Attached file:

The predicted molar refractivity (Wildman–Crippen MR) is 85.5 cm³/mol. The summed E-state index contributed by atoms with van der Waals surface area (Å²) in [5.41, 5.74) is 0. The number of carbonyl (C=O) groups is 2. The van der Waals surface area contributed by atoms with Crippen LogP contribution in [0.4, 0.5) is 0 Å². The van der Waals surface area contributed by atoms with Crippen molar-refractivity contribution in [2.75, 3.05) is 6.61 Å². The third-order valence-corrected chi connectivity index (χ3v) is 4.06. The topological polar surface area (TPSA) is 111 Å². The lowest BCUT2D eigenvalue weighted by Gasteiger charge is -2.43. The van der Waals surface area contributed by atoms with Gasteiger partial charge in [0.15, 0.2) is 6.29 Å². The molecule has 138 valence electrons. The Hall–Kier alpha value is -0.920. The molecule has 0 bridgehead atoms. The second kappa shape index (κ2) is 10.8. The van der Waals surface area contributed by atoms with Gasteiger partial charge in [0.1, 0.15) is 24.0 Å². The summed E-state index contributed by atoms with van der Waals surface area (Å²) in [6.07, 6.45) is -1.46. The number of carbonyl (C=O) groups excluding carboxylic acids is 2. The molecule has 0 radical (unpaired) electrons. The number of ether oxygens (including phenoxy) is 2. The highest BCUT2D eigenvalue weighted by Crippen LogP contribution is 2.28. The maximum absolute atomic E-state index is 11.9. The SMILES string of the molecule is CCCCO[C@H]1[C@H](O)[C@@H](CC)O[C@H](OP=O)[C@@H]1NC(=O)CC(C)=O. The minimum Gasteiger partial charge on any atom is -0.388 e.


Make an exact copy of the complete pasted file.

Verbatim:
The predicted molar refractivity (Wildman–Crippen MR) is 85.5 cm³/mol. The summed E-state index contributed by atoms with van der Waals surface area (Å²) in [5.41, 5.74) is 0. The number of carbonyl (C=O) groups is 2. The van der Waals surface area contributed by atoms with Crippen LogP contribution in [0.4, 0.5) is 0 Å². The van der Waals surface area contributed by atoms with Crippen molar-refractivity contribution in [2.75, 3.05) is 6.61 Å². The third-order valence-corrected chi connectivity index (χ3v) is 4.06. The topological polar surface area (TPSA) is 111 Å². The lowest BCUT2D eigenvalue weighted by Gasteiger charge is -2.43. The van der Waals surface area contributed by atoms with Gasteiger partial charge in [0.15, 0.2) is 6.29 Å². The molecule has 138 valence electrons. The Hall–Kier alpha value is -0.920. The molecule has 0 bridgehead atoms. The second kappa shape index (κ2) is 10.8. The van der Waals surface area contributed by atoms with Gasteiger partial charge in [0.1, 0.15) is 24.0 Å². The summed E-state index contributed by atoms with van der Waals surface area (Å²) in [6.07, 6.45) is -1.46. The number of carbonyl (C=O) groups excluding carboxylic acids is 2. The molecule has 0 radical (unpaired) electrons. The number of ether oxygens (including phenoxy) is 2. The highest BCUT2D eigenvalue weighted by Crippen LogP contribution is 2.28. The maximum absolute atomic E-state index is 11.9. The SMILES string of the molecule is CCCCO[C@H]1[C@H](O)[C@@H](CC)O[C@H](OP=O)[C@@H]1NC(=O)CC(C)=O. The minimum Gasteiger partial charge on any atom is -0.388 e.